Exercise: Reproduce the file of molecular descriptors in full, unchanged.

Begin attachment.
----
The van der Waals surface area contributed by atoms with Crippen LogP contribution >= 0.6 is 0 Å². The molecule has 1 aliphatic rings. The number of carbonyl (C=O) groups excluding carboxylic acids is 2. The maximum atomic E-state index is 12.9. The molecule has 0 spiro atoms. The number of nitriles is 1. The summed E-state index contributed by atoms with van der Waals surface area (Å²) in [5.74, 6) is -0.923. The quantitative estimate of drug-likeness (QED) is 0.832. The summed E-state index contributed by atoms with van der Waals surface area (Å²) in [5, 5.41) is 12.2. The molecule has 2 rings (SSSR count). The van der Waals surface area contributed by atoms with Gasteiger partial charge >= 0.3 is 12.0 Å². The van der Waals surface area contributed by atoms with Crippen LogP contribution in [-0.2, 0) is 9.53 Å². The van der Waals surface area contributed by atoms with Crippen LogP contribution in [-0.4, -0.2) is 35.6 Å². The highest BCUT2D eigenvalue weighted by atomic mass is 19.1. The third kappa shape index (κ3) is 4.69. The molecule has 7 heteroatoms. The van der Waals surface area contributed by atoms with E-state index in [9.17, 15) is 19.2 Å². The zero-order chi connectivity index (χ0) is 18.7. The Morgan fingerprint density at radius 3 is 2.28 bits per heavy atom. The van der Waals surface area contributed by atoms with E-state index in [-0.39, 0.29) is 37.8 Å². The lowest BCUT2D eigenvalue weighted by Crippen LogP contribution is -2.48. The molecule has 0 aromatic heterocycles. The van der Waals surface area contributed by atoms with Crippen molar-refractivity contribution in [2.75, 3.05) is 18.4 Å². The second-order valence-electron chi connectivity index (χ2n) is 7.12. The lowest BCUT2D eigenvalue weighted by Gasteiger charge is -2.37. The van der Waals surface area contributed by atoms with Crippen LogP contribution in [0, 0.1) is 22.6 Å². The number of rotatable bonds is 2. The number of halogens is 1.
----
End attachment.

The van der Waals surface area contributed by atoms with Crippen LogP contribution >= 0.6 is 0 Å². The molecule has 1 aliphatic rings. The number of carbonyl (C=O) groups excluding carboxylic acids is 2. The maximum atomic E-state index is 12.9. The molecule has 0 spiro atoms. The number of nitriles is 1. The summed E-state index contributed by atoms with van der Waals surface area (Å²) in [5.74, 6) is -0.923. The quantitative estimate of drug-likeness (QED) is 0.832. The summed E-state index contributed by atoms with van der Waals surface area (Å²) in [5, 5.41) is 12.2. The molecule has 2 rings (SSSR count). The van der Waals surface area contributed by atoms with Gasteiger partial charge >= 0.3 is 12.0 Å². The van der Waals surface area contributed by atoms with Crippen LogP contribution in [-0.2, 0) is 9.53 Å². The van der Waals surface area contributed by atoms with Crippen LogP contribution in [-0.4, -0.2) is 35.6 Å². The highest BCUT2D eigenvalue weighted by atomic mass is 19.1. The third kappa shape index (κ3) is 4.69. The molecule has 7 heteroatoms. The van der Waals surface area contributed by atoms with E-state index in [9.17, 15) is 19.2 Å². The zero-order chi connectivity index (χ0) is 18.7. The Morgan fingerprint density at radius 3 is 2.28 bits per heavy atom. The van der Waals surface area contributed by atoms with E-state index in [-0.39, 0.29) is 37.8 Å². The lowest BCUT2D eigenvalue weighted by Crippen LogP contribution is -2.48. The molecule has 0 aromatic heterocycles. The van der Waals surface area contributed by atoms with Crippen molar-refractivity contribution in [2.75, 3.05) is 18.4 Å². The second-order valence-electron chi connectivity index (χ2n) is 7.12. The lowest BCUT2D eigenvalue weighted by Gasteiger charge is -2.37. The van der Waals surface area contributed by atoms with Crippen LogP contribution in [0, 0.1) is 22.6 Å². The number of rotatable bonds is 2. The number of halogens is 1.